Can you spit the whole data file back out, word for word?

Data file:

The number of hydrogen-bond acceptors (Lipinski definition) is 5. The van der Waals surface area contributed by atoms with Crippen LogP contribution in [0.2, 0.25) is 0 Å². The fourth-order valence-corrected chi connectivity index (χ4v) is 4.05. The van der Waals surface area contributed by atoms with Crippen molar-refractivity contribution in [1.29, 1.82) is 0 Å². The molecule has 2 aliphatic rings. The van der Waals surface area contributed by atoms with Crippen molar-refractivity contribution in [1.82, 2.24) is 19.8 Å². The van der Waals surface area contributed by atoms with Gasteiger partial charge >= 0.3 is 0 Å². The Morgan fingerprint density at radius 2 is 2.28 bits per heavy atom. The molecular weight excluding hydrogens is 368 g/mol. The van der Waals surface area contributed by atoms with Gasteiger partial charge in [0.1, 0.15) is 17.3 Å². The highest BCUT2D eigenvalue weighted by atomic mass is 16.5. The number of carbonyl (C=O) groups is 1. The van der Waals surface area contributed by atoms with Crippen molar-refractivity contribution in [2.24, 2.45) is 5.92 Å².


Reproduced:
The number of hydrogen-bond acceptors (Lipinski definition) is 5. The van der Waals surface area contributed by atoms with Crippen LogP contribution in [0.2, 0.25) is 0 Å². The fourth-order valence-corrected chi connectivity index (χ4v) is 4.05. The van der Waals surface area contributed by atoms with Crippen molar-refractivity contribution in [1.29, 1.82) is 0 Å². The molecule has 2 aliphatic rings. The van der Waals surface area contributed by atoms with Crippen molar-refractivity contribution in [1.82, 2.24) is 19.8 Å². The van der Waals surface area contributed by atoms with Gasteiger partial charge >= 0.3 is 0 Å². The Morgan fingerprint density at radius 2 is 2.28 bits per heavy atom. The molecular weight excluding hydrogens is 368 g/mol. The van der Waals surface area contributed by atoms with Gasteiger partial charge in [0.1, 0.15) is 17.3 Å². The highest BCUT2D eigenvalue weighted by atomic mass is 16.5. The number of carbonyl (C=O) groups is 1. The van der Waals surface area contributed by atoms with Crippen molar-refractivity contribution in [2.24, 2.45) is 5.92 Å².